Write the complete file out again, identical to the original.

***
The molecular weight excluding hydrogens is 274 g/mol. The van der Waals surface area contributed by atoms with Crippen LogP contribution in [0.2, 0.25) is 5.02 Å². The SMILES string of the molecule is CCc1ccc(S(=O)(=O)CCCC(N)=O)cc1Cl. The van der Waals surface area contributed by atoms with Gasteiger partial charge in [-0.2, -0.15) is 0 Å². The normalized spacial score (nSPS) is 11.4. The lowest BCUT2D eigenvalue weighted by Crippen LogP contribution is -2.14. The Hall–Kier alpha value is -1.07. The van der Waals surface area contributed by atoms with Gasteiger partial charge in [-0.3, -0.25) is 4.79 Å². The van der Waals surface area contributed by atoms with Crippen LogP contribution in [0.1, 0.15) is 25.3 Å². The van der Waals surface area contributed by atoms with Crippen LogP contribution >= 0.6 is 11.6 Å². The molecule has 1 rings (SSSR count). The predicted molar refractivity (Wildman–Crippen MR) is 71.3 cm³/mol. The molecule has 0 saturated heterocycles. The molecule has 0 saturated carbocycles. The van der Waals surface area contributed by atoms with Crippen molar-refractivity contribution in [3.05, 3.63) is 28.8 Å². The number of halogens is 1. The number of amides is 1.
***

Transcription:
The molecular weight excluding hydrogens is 274 g/mol. The van der Waals surface area contributed by atoms with Crippen LogP contribution in [0.2, 0.25) is 5.02 Å². The SMILES string of the molecule is CCc1ccc(S(=O)(=O)CCCC(N)=O)cc1Cl. The van der Waals surface area contributed by atoms with Gasteiger partial charge in [-0.2, -0.15) is 0 Å². The normalized spacial score (nSPS) is 11.4. The lowest BCUT2D eigenvalue weighted by Crippen LogP contribution is -2.14. The Hall–Kier alpha value is -1.07. The van der Waals surface area contributed by atoms with Gasteiger partial charge in [-0.3, -0.25) is 4.79 Å². The van der Waals surface area contributed by atoms with Crippen LogP contribution in [0.1, 0.15) is 25.3 Å². The van der Waals surface area contributed by atoms with Crippen LogP contribution >= 0.6 is 11.6 Å². The molecule has 1 rings (SSSR count). The predicted molar refractivity (Wildman–Crippen MR) is 71.3 cm³/mol. The molecule has 0 saturated heterocycles. The molecule has 0 saturated carbocycles. The van der Waals surface area contributed by atoms with Crippen molar-refractivity contribution in [3.05, 3.63) is 28.8 Å². The number of halogens is 1. The number of amides is 1.